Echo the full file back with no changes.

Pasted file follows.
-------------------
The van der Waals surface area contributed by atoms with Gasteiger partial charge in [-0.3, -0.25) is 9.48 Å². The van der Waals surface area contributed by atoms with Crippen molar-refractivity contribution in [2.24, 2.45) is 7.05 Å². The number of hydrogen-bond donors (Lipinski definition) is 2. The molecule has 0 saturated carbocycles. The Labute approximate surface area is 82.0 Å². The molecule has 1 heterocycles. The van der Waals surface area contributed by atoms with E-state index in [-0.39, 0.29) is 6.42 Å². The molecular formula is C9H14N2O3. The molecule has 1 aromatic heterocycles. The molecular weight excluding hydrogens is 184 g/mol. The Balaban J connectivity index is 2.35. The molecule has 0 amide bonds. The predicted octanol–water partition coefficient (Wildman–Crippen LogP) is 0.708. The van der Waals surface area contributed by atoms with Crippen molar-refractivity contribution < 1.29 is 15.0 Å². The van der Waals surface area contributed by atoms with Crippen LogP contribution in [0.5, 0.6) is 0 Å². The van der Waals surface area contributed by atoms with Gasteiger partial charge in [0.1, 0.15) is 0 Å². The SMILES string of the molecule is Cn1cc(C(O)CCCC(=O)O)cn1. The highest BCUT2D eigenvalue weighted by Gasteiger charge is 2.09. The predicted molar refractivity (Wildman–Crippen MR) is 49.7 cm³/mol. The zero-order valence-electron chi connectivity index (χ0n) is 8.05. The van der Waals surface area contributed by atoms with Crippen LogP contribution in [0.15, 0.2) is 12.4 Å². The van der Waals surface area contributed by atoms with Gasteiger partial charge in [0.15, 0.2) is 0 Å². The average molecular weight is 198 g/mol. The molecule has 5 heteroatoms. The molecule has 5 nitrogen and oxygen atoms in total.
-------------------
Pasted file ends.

The van der Waals surface area contributed by atoms with Gasteiger partial charge in [-0.3, -0.25) is 9.48 Å². The van der Waals surface area contributed by atoms with Crippen molar-refractivity contribution in [2.24, 2.45) is 7.05 Å². The number of hydrogen-bond donors (Lipinski definition) is 2. The molecule has 0 saturated carbocycles. The Labute approximate surface area is 82.0 Å². The molecule has 1 heterocycles. The van der Waals surface area contributed by atoms with E-state index in [-0.39, 0.29) is 6.42 Å². The molecular formula is C9H14N2O3. The molecule has 1 aromatic heterocycles. The molecular weight excluding hydrogens is 184 g/mol. The Balaban J connectivity index is 2.35. The molecule has 0 amide bonds. The predicted octanol–water partition coefficient (Wildman–Crippen LogP) is 0.708. The van der Waals surface area contributed by atoms with Crippen molar-refractivity contribution < 1.29 is 15.0 Å². The van der Waals surface area contributed by atoms with Crippen LogP contribution in [0.5, 0.6) is 0 Å². The van der Waals surface area contributed by atoms with Gasteiger partial charge in [0.1, 0.15) is 0 Å². The SMILES string of the molecule is Cn1cc(C(O)CCCC(=O)O)cn1. The highest BCUT2D eigenvalue weighted by Gasteiger charge is 2.09. The predicted molar refractivity (Wildman–Crippen MR) is 49.7 cm³/mol. The zero-order valence-electron chi connectivity index (χ0n) is 8.05. The van der Waals surface area contributed by atoms with Crippen LogP contribution in [0.15, 0.2) is 12.4 Å². The van der Waals surface area contributed by atoms with Gasteiger partial charge in [0.15, 0.2) is 0 Å². The average molecular weight is 198 g/mol. The molecule has 5 heteroatoms. The molecule has 5 nitrogen and oxygen atoms in total.